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Friday, November 14, 2014

5 A-Level Revision Tips from the Revision Experts

Five A-Level revision tips from the revision experts

by James Timpson (Submit your guest post to us and get published here)

When it comes to you’re a-Level’s there’s no substitute for hard work and without revision you’ll put all your years of education to waste. If you’re worried about performing well in your exams, Justin Craig has constructed these revision tips that could help guide you in the right direction.

1. Create a revision timetable

Students will often revise without devising a plan. This usually results in too much revision on one particular topic and too little on others. Creating a revision timetable will help you structure and prioritize. For example, if one topic needs more attention than another, you may need to dedicate more time to it. Exam Time’s Calender Tool is the perfect platform for designing a personalized revision timetable and will allow you to colour coordinate all your subjects in a clear and concise manner.

Revision is a mental game. It’s vitally important to be mentally prepared for an exam as you can execute your answers with much more depth and analysis. By covering a host of subjects in an effective time period ensures you have the confidence going into the exams, preventing any stress or last minute revision overloads. The problem with revision is its perception. Students clearly perceive revision to be a time consuming exercise, however with a structured timetable and time on your hands, it allows you to socialise as well as study.

A Levels Revision Tip Experts
If you ever hit the revision wall, just take a break.

2. Take regular study breaks

Constant studying is never a good thing. Take a five to ten minute break every hour, even if you don’t feel like you need one. The longer you study for the less you’ll take in, so if you ever feel like you’re hitting a wall, take a step back. Light exercise such as walking, yoga and even jiu-jitsu to channel focus which is also a great way to stimulate the brain and wake up if you’re feeling tired, and will make you feel more refreshed and motivated to work.

It’s vitally important to refresh the brain with activities listed above. Regular walking sessions is highly recommended as it can revitalise the body. ‘Hitting a wall’ is the common phrase when someone has encountered a revision overload occurrence and cannot absorb any more notes. It’s key to not push yourself so early on in the timetable as this can prevent you to persevere with the exercise.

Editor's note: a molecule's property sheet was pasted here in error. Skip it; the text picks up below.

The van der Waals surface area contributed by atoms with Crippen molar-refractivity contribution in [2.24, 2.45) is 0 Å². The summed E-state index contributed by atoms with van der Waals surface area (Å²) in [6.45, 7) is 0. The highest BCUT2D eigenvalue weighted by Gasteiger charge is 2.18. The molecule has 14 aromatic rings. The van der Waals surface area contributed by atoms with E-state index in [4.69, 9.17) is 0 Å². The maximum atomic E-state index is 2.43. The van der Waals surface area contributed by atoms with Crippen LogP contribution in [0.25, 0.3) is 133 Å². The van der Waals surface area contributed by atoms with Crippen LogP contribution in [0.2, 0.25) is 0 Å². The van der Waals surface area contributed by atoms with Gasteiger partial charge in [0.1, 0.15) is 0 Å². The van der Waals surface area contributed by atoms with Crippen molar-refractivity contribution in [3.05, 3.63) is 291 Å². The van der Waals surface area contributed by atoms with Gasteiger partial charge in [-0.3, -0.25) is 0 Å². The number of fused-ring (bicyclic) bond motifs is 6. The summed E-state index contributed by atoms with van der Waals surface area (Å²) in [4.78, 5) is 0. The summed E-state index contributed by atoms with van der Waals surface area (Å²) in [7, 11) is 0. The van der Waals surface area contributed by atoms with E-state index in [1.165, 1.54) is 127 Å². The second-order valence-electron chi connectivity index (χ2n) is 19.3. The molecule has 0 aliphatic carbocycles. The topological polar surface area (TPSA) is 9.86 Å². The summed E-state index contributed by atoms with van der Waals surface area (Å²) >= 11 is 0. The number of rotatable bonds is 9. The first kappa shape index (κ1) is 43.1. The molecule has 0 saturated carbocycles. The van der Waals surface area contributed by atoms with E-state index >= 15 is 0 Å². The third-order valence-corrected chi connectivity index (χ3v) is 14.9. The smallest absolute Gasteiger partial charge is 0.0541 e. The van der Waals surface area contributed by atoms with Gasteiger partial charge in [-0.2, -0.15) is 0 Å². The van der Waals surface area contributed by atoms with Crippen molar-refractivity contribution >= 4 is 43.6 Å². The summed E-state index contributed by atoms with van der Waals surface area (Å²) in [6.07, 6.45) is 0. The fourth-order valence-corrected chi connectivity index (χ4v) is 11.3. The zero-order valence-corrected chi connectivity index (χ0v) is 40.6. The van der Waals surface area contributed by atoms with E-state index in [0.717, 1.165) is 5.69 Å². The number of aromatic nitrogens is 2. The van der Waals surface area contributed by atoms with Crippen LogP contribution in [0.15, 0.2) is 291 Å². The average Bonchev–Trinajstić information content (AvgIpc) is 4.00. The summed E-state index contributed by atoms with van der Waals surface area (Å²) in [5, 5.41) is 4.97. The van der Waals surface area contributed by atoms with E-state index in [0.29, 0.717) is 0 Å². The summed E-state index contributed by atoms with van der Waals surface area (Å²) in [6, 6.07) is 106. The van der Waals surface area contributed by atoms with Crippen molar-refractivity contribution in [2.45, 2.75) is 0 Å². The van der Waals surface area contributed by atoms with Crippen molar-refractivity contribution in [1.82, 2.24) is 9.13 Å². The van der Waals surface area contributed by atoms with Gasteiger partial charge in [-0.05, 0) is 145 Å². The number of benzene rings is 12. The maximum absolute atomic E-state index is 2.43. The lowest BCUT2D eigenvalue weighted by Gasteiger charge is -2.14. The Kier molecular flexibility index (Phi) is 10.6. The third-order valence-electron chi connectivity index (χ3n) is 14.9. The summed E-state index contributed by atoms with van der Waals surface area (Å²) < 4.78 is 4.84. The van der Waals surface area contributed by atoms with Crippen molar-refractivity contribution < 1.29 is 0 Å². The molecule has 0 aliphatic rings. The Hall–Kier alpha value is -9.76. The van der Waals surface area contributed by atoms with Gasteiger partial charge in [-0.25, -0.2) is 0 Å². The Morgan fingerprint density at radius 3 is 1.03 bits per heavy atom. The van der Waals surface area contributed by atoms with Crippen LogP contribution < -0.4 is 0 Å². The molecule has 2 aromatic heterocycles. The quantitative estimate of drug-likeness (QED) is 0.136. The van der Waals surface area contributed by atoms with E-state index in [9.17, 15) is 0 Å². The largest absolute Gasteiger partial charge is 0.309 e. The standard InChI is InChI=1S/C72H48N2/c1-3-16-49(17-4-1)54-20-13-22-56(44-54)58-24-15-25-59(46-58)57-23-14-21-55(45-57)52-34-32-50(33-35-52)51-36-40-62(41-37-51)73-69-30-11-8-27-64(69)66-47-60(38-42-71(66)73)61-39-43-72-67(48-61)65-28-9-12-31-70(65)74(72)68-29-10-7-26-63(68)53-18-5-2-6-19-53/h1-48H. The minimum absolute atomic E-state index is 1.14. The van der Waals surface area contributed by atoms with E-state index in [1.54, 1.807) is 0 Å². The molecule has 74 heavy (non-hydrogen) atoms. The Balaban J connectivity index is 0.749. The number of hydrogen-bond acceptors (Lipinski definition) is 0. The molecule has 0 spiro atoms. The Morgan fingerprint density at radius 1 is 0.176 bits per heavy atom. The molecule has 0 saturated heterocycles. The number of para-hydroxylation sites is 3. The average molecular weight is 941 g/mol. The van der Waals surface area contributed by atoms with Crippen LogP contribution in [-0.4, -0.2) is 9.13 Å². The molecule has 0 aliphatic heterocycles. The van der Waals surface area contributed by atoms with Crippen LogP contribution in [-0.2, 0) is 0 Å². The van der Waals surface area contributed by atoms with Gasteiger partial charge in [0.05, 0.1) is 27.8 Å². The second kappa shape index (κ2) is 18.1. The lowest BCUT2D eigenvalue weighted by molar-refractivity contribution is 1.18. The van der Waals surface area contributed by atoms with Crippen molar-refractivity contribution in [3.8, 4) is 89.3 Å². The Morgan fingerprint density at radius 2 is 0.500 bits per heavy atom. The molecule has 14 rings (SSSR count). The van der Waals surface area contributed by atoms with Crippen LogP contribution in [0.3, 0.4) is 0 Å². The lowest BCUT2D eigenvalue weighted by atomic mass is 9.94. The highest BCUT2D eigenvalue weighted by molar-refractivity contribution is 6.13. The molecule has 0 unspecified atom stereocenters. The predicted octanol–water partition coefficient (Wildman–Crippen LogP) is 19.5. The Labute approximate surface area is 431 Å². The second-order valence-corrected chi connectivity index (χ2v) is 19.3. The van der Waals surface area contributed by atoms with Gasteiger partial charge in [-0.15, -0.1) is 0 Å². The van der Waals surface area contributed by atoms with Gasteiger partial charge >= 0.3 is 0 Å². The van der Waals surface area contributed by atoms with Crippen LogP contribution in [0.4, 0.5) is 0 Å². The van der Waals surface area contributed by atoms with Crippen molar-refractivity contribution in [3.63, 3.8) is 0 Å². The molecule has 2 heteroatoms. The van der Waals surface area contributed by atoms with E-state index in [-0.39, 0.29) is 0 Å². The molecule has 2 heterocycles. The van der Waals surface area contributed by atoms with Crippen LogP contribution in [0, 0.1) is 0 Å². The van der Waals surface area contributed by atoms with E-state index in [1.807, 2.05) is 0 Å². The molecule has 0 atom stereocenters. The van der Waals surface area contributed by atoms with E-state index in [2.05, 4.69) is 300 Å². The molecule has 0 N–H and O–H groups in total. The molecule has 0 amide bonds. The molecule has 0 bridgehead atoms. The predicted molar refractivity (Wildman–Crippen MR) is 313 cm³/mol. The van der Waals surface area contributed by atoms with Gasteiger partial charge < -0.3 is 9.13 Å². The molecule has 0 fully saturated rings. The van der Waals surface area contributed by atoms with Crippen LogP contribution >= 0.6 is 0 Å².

3. Collaborate with others

A lot of people are fearful of collaboration because they feel self-conscious about their intelligence. Try not to worry and just remember that other people are more concerned about their own A-Level grades than yours. Collaborating is a great way to boost motivation and remain enthusiastic about revising. Study with friends whenever possible and test each other on a regular basis. Mutual encouragement is the perfect way to build confidence, which is half the battle in an exam situation. If you don’t have any friends you feel comfortable with, ask your family and teachers to help you. Most schools will have after-hours study programs designed specifically for those who want a bit of extra help.

Students will normally combine notes together to learn effectively together and both benefit from the exercise. Also, by undertaking this activity, students are introduced to new techniques from their colleagues and can learn from them as well. Isolating yourself from people in crucial revision periods could be detrimental to your development and confidence going into the exams.

4. Perform mock exams

Ask your teachers for past exam papers so you can get an idea of what questions will be asked. While the questions may not be the same, they’ll most likely be in a similar ballpark and are sometimes merely reworded. Make copies of the past papers and perform your own mock exam so you can get used to the pressure. If you do it with a friend, check and mark each other’s work. Perform two or three mock exams in the week leading up to the specific A-Level and you’ll no doubt see a significant improvement.

This method of learning is probably the most beneficial as you can familiarise yourself with the type of questions you will encounter in the exams. With a range of questions ready to be revealed on the day, it’s important to test yourself and adapt to the intensity of the papers. Furthermore, time-management is another important issue and by practising in exam conditions you will be much more comfortable undertaking the real papers.

5. Don’t revise too much on the day

While it’s okay to quickly scan your revision notes, don’t revise too much on the day of your exam. This will only increase your anxiety. Avoid socializing with friends who haven’t revised or have a negative attitude towards examinations; they’ll only put you down and make you feel unprepared. In addition, arrive well in advance; make sure all of your stationary is in order; eat a healthy breakfast; have a light snack beforehand; and use the toilet a few minutes before you enter the exam hall. The more relaxed you feel the better.

It’s important to remember that everybody has different learning styles and what could work for one may not work for another. Feel free to pick apart these tips and adapt them to suit your own personal style.
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